USDA Cyanide Bomb Injures Teen, Kills Family Dog

cyanide bomb

The USDA is responsible for the death of a family dog and the near death of a teenager in Idaho. To quell the overbearing coyote population, the USDA has planted cyanide bombs on public land. Cyanide bombs are lethal to anyone or any animal that comes into contact with them. The family is now fighting the government to have these deadly devices removed.

cyanide bomb

Fourteen-year-old Canyon Mansfield of Pocatello, Idaho was walking with his dog near the edge of the family property. He came across the device – which he believed to be a sprinkler head – bent down to touch it, when it exploded. It covered him and his dog in an orange mist. It immediately incapacitated him. Canyon had to lay on the ground and watch as his dog died in front of him. “I sprinted toward him and landed on my knees and saw this red froth coming from his mouth and his eyes turning glassy and he was having a seizure,” Canyon told a local newspaper.

Cyanide enters the bloodstream and blocks oxygen from being absorbed by the brain. Despite the air all around you, cyanide kills in a matter of minutes by suffocating you. The device in question is called an M-44 spring activated trap. It is triggered when something touches it and can be found on public land all across the country. The devices kill coyotes, but this case in particular shows how dangerous they can be to anyone who encounters them.

cyanide bomb

According to the USDA, who made a statement after the incident, “The unintentional lethal take of a dog is a rare occurrence. Wildlife Services policies and procedures are designed to minimize unintentional take or capture of domestic pets. It posts signs and issues other warnings to alert pet owners when wildlife traps or other devices are being used in an area for wildlife damage management. M-44s are spring-activated devices that release cyanide when they are activated through upward pressure or pulling. These devices are only set at the request of and with permission from property owners or managers. This is the first unintentional take with an M-44 device in Idaho since 2014.”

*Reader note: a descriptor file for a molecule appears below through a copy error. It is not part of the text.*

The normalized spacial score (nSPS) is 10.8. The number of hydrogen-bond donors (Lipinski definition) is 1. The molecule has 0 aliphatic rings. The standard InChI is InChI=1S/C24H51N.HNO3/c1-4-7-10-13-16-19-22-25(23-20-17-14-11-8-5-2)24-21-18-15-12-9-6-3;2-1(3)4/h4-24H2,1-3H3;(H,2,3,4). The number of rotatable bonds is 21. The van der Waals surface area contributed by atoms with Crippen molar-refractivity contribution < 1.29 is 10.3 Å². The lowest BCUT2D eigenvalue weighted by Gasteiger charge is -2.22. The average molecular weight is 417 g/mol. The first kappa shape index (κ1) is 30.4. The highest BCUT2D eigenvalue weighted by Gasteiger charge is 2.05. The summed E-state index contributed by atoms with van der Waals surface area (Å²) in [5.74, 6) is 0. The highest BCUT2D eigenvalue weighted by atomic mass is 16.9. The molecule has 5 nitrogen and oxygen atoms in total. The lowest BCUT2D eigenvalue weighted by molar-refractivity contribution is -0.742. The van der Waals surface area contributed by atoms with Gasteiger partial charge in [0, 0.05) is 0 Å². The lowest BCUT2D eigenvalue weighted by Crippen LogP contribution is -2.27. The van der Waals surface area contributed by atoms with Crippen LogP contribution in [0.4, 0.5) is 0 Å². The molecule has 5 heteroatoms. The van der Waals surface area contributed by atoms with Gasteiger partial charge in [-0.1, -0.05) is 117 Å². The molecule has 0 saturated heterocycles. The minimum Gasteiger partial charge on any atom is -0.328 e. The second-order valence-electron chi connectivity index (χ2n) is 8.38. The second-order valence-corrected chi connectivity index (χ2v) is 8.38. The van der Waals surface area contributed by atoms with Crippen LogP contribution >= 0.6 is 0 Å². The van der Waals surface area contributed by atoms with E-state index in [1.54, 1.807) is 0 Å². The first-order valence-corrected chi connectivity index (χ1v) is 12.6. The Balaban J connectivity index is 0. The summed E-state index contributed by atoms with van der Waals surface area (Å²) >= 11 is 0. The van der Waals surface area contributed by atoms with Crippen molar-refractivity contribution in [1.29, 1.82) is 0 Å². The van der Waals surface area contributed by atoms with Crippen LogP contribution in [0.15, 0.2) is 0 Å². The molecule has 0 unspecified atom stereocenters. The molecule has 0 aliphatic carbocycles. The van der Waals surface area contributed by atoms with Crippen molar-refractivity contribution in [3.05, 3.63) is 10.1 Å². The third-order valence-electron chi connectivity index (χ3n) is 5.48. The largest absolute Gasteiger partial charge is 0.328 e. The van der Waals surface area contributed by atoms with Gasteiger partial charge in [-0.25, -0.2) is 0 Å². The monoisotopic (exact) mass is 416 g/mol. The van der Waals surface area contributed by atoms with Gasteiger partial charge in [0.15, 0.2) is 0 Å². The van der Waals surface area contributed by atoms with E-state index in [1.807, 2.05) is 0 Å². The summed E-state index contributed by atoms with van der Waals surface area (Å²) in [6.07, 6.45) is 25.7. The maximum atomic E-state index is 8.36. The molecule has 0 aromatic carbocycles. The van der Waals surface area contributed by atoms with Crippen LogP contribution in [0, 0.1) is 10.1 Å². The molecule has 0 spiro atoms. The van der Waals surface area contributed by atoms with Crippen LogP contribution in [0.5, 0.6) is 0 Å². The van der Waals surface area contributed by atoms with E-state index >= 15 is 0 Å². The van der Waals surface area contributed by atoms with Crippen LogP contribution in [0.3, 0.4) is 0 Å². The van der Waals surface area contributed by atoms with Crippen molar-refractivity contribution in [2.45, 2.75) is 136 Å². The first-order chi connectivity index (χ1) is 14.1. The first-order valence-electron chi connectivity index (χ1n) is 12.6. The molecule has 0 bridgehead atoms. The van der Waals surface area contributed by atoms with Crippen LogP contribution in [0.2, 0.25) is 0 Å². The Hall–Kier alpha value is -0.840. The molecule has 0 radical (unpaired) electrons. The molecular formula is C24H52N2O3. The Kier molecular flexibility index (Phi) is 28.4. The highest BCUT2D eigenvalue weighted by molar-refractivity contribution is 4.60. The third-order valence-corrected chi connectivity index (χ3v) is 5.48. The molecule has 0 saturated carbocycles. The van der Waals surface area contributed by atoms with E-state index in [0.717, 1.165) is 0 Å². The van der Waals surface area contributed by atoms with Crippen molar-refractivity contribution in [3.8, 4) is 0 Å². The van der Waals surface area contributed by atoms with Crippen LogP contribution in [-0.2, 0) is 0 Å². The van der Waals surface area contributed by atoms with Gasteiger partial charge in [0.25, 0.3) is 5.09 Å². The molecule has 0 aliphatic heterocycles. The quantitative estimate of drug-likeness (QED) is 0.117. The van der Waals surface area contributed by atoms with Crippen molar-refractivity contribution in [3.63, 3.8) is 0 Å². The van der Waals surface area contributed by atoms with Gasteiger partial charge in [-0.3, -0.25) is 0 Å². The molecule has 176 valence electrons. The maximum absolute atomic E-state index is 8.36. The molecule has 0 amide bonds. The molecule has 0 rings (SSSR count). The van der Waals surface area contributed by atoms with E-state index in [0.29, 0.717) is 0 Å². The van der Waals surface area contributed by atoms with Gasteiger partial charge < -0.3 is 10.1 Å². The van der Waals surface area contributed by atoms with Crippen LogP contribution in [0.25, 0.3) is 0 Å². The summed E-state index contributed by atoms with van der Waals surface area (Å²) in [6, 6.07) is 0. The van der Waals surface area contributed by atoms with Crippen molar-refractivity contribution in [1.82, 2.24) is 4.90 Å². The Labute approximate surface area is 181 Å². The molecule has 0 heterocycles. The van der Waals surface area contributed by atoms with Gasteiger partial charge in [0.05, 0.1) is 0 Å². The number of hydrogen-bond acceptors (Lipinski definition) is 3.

cyanide bomb

“We didn’t even know cyanide bombs existed. Even all of the deputy sheriffs, the hazmat team and the Bannock County Sheriff did not know these things existed. As a result, there was a delay in figuring out what it was and therefore a delay in getting my son to the emergency room. Thank God he is alive; just inches from death,” Canyon’s mother told the Huffington Post.

While the USDA assured the public they will do everything they can to ensure the traps do not harm people or pets, there is simply no way for them to do this without altering the device or removing them completely, two things they made no promise to do. The family has started an online petition to have these bombs taken out of use.

UPDATE: As of April 10, the USDA announced they will cease to use cyanide traps in Idaho.

Sources: Huffington Post.

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